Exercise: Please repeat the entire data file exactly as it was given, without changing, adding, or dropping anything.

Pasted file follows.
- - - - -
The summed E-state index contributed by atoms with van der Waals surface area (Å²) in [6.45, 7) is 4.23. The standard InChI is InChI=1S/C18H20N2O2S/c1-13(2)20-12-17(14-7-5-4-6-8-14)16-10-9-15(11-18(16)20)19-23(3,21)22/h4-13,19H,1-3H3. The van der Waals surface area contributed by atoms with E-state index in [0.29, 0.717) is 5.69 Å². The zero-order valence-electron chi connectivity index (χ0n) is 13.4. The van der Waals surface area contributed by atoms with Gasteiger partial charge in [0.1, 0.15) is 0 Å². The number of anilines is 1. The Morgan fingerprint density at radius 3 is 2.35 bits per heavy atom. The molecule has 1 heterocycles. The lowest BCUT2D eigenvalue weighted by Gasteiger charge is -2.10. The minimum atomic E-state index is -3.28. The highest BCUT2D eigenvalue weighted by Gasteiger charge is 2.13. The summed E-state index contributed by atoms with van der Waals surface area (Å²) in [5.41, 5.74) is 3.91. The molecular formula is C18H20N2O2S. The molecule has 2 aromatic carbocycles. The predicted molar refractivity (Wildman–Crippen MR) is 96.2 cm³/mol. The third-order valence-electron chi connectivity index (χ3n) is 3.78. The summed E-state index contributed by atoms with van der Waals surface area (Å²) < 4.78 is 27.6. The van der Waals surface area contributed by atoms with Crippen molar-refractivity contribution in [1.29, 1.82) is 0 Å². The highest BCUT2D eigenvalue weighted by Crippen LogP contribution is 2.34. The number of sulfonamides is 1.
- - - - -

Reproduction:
The summed E-state index contributed by atoms with van der Waals surface area (Å²) in [6.45, 7) is 4.23. The standard InChI is InChI=1S/C18H20N2O2S/c1-13(2)20-12-17(14-7-5-4-6-8-14)16-10-9-15(11-18(16)20)19-23(3,21)22/h4-13,19H,1-3H3. The van der Waals surface area contributed by atoms with E-state index in [0.29, 0.717) is 5.69 Å². The zero-order valence-electron chi connectivity index (χ0n) is 13.4. The van der Waals surface area contributed by atoms with Gasteiger partial charge in [0.1, 0.15) is 0 Å². The number of anilines is 1. The Morgan fingerprint density at radius 3 is 2.35 bits per heavy atom. The molecule has 1 heterocycles. The lowest BCUT2D eigenvalue weighted by Gasteiger charge is -2.10. The minimum atomic E-state index is -3.28. The highest BCUT2D eigenvalue weighted by Gasteiger charge is 2.13. The summed E-state index contributed by atoms with van der Waals surface area (Å²) in [5.41, 5.74) is 3.91. The molecular formula is C18H20N2O2S. The molecule has 2 aromatic carbocycles. The predicted molar refractivity (Wildman–Crippen MR) is 96.2 cm³/mol. The third-order valence-electron chi connectivity index (χ3n) is 3.78. The summed E-state index contributed by atoms with van der Waals surface area (Å²) < 4.78 is 27.6. The van der Waals surface area contributed by atoms with Crippen molar-refractivity contribution in [1.29, 1.82) is 0 Å². The highest BCUT2D eigenvalue weighted by Crippen LogP contribution is 2.34. The number of sulfonamides is 1.